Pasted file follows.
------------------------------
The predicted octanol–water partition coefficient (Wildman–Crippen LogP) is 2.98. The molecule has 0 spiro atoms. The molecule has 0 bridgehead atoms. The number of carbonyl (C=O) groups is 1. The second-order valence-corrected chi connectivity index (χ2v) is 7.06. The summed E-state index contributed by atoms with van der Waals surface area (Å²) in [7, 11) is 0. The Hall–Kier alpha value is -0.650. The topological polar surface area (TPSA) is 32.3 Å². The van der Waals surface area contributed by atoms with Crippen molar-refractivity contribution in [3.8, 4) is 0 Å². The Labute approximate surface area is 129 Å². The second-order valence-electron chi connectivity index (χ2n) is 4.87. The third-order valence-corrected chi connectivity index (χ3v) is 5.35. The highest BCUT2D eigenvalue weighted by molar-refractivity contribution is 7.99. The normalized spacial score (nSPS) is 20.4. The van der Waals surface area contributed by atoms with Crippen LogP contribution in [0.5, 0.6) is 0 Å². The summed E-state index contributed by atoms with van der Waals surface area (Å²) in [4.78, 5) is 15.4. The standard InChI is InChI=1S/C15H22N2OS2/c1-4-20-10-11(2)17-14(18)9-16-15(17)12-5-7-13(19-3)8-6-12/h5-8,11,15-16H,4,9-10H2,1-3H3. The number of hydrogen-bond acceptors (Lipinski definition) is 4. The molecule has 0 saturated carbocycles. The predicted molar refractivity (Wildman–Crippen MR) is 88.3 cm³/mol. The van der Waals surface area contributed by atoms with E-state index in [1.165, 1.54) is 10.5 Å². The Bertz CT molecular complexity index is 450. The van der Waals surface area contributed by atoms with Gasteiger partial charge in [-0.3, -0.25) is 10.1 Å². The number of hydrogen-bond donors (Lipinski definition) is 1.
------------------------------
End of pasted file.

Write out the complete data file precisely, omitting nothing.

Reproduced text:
The predicted octanol–water partition coefficient (Wildman–Crippen LogP) is 2.98. The molecule has 0 spiro atoms. The molecule has 0 bridgehead atoms. The number of carbonyl (C=O) groups is 1. The second-order valence-corrected chi connectivity index (χ2v) is 7.06. The summed E-state index contributed by atoms with van der Waals surface area (Å²) in [7, 11) is 0. The Hall–Kier alpha value is -0.650. The topological polar surface area (TPSA) is 32.3 Å². The van der Waals surface area contributed by atoms with Crippen molar-refractivity contribution in [3.8, 4) is 0 Å². The Labute approximate surface area is 129 Å². The second-order valence-electron chi connectivity index (χ2n) is 4.87. The third-order valence-corrected chi connectivity index (χ3v) is 5.35. The highest BCUT2D eigenvalue weighted by molar-refractivity contribution is 7.99. The normalized spacial score (nSPS) is 20.4. The van der Waals surface area contributed by atoms with Crippen LogP contribution in [0.5, 0.6) is 0 Å². The summed E-state index contributed by atoms with van der Waals surface area (Å²) in [4.78, 5) is 15.4. The standard InChI is InChI=1S/C15H22N2OS2/c1-4-20-10-11(2)17-14(18)9-16-15(17)12-5-7-13(19-3)8-6-12/h5-8,11,15-16H,4,9-10H2,1-3H3. The number of hydrogen-bond acceptors (Lipinski definition) is 4. The molecule has 0 saturated carbocycles. The predicted molar refractivity (Wildman–Crippen MR) is 88.3 cm³/mol. The van der Waals surface area contributed by atoms with E-state index in [1.165, 1.54) is 10.5 Å². The Bertz CT molecular complexity index is 450. The van der Waals surface area contributed by atoms with Gasteiger partial charge in [-0.3, -0.25) is 10.1 Å². The number of hydrogen-bond donors (Lipinski definition) is 1.